The below article featured in The MJ magazine.
Much has been said about the role of Leadership in times of crisis. The pandemic provided the opportunity for the theories to be tested in practice. The ability of organisational systems to ‘flex and adapt at pace’ with the roll out of agile working arrangements such as part time working, compressed hours, working from home, often circumventing ridged policies and procedures allowing for more pragmatic and fluid solutions, that took account of both the individual needs and business imperatives; was nothing short of extraordinary.
The gauntlet COVID-19 laid down was a ‘real time’ test of the agility of organisational systems, processes and practices and how adaptive organisational cultures could be in response to this highly disruptive event. Local Authorities rose to the challenge by moving at pace and setting aside (even if only temporarily) cumbersome processes, creating agile working and covid safe environments, promoting enhanced collaborative multi agency and/or disciplined working to continue to deliver essential services without compromising quality. This was only possible with the cooperation of staff, members and broader stakeholders.
In the midst of this effort, we saw distributed leadership in action. For instance, staff working from home were (generally) given more autonomy to allow them to choose how they juggled the varying demands they faced. Those who were required on site also worked differently, with the introduction of new rota systems, and additional responsibilities including equality, diversity and inclusion and health and safety considerations for others, their families and themselves.
In this context, ‘Leadership’ and the way staff have been treated will be a defining feature in relation to attraction, recruitment and retention. In particular, how supported, engaged, protected and respected staff felt during this time when the traditional operating models of leadership, management, performance monitoring were inadequate and phrases such as ‘new ways of working, work life balance, and wellbeing’ took on a whole new meaning.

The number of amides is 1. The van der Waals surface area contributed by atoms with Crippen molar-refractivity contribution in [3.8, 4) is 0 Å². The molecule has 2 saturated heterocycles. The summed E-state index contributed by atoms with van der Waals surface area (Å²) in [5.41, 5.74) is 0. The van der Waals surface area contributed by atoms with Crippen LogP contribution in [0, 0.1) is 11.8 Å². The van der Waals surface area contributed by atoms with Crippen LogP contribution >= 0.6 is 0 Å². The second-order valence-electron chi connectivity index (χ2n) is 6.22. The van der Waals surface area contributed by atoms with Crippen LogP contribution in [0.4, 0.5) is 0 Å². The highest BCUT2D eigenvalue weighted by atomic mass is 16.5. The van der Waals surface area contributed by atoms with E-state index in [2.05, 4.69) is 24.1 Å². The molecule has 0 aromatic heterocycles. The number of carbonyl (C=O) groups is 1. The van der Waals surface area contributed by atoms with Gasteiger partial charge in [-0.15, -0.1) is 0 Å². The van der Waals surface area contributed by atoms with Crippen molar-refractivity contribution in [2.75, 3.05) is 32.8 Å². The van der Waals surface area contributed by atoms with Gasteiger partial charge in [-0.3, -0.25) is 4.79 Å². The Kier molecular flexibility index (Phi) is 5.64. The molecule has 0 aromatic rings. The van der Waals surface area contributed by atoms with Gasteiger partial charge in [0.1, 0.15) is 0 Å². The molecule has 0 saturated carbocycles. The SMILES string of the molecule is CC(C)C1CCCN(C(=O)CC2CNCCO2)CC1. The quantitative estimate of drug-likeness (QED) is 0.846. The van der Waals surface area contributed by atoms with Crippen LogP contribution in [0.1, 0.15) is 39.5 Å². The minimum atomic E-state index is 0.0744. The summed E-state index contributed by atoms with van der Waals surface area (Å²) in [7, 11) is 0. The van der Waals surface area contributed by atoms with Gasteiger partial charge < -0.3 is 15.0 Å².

Turning back to recruitment and retention, as we come out of lockdown, organisations who invested in their people, enabled them to be part of the decision making process, and continue to give them a voice in relation to learning the lessons of COVID-19 will doubly benefit. Those who build back better with the development of more inclusive organisational cultural structures and systems will be able to better measure their return of investment in staff, especially in relation to equality, diversity and inclusion, access to resources and wellbeing. Those who have supported their staff, took action to manage workloads, avoid fatigue, and online presenteeism and extended employ assistance to address increased anxiety whilst also supporting wellbeing, will be the ones with a positive stories in terms of engagement, loyalty and retention. Some of these stories will capture how these ‘soft’ interventions changed the psychological contract, how trust and affording more autonomy resulted in staff themselves, choosing to work across disciplinary areas and some moving from low to high demand areas for the benefit of their colleagues, stakeholders and their organisations.
Contrary to this, it can be argued that organisations that were inflexible, failed to trust their staff, and focused on presenteeism rather than productivity and outcomes, will be potentially faced with the worst retention issues. This is because, although as stated in ‘The State of the American Manager: Analytics and Advice for Leaders’ (published in 2015 and based on research in 195 countries) that employees leave their managers not their organisations, the prevailing organisational culture is role modeled by the managers and the leader(s) who preside over them.
This reinforces a previous thought piece that ‘workplace culture, trust and better workforce engagement’ are the tangible signals that reflect the values of the leadership and managers. In essence, these dynamics emphasise the importance of leadership; how you lead in a crisis and how you treat people matters, not least because it has a big influence on whether people are motivated to stay or leave an organization, give of their best or just do their jobs!
Charlotte Croffie is a Partner with GatenbySanderson’s Local Government Executive Search Practice; if you’d like to contact Charlotte you can email her at firstname.lastname@example.org.